Tracey Michae’l Lewis-Giggetts: On Intentional Expressions of Black Joy
Tracey Michae’l Lewis-Giggetts is the author of 18 books, and the host of the podcast HeARTtalk with Tracey Michae’l. Her writing has appeared in a variety of publications, including The Washington Post, Essence, Oprah Daily, and more. Find her on Twitter, Facebook, and Instagram.
In this post, Tracey discusses how exploring personal joy led her to write her new essay collection, Black Joy, how the writing process for this changed how she’ll approach future projects, and more!
Name: Tracey Michae’l Lewis-Giggetts
Literary agent: Cait Hoyt
Book title: Black Joy
Publisher: Gallery Books
Expected release date: February 1, 2022
Genre/category: Essay collection
Elevator pitch for the book: Black Joy: Stories of Resistance, Resilience, and Restoration is a collection of 36 intimate, personal essays that will not only demonstrate the nuances and complexities of Black joy— how it’s been an ever-present but often hidden stabilizer for me personally—but will also show how joy survives and thrives even while living above, beneath, and alongside the trauma that comes with living in the Black body.
What prompted you to write this book?
My therapist had me doing exercises where I’d try to access the actual feeling of joy in my body. There were so many moments when I couldn’t do it and I became curious as to why. My exploration took me to not just my personal story of trauma, but also my cultural experiences as a Black woman in this country.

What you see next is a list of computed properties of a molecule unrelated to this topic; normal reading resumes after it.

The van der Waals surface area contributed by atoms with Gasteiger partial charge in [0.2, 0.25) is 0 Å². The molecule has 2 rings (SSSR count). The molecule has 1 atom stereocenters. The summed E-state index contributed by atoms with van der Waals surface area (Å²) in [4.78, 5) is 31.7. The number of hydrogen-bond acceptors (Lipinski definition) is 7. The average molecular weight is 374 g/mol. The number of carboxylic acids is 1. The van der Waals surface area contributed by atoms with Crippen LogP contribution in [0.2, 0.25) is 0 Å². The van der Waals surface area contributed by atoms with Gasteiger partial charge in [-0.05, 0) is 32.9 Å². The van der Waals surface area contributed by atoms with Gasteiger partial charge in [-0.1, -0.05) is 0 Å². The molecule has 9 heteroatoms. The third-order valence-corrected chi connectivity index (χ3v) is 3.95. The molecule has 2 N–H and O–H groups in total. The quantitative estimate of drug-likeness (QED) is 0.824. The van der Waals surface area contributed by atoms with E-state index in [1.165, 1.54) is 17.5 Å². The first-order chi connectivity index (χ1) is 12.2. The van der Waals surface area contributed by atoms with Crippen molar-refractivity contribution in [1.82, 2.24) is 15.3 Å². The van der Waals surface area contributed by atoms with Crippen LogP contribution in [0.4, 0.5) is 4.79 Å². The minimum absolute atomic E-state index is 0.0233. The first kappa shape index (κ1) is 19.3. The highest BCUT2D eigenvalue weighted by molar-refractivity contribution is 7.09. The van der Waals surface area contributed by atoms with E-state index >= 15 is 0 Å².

I ended up writing an essay for the Washington Post about Black joy as resistance, specifically in the parenting context, and that ultimately led to more essays and this collection.
How long did it take to go from idea to publication? And did the idea change during the process?
I think the initial idea was actually just an ever-evolving set of understandings about myself. About how race and racism functions in the daily lives of Black people. These ideas had been marinating for a few years before I actually sat down to write about them. From that point to publication was about two years.
Were there any surprises or learning moments in the publishing process for this title?
I’m not sure if there were any surprises as much as there were moments when I knew I had to free myself from the notion that there was a certain way to be on the page. This book really does present an authentic picture of who I am and this publication process—having people read those words over and over; and sometimes critique them—taught me that it was okay to be exactly who I am, flaws and all.
Were there any surprises in the writing process for this book?
I’m the type of person who generally has three or four “irons in the fire” at any given point in time. I’m always multitasking. Yet, I was very intentional in NOT doing that with this book. I gave this project all of my energy instead of spreading myself thin with other freelance work.
I was definitely surprised by how well that kind of intentional focus served the stories I was telling. It provided a model for how I plan to approach future projects.
What do you hope readers will get out of your book?
For readers who identify with the stories in this book, I want them to know that intentional expressions of Black joy—in all its forms—is the road that will ultimately lead to personal and collective healing for Black people across the Diaspora—whether racism is conquered or not.
If you could share one piece of advice with other authors, what would it be?
My advice would be … take all advice from other authors with a grain of salt. We all have different levels of experience, access to resources, etc. What worked for me will not necessarily work for you and vice versa.
That said, it’s still really important to listen to what those who are doing the thing you want to do are saying. To pay attention to the myriad of ways these people have approached their work. And then, as my great-grandmother used to say, “Take the meat and spit out the bones.”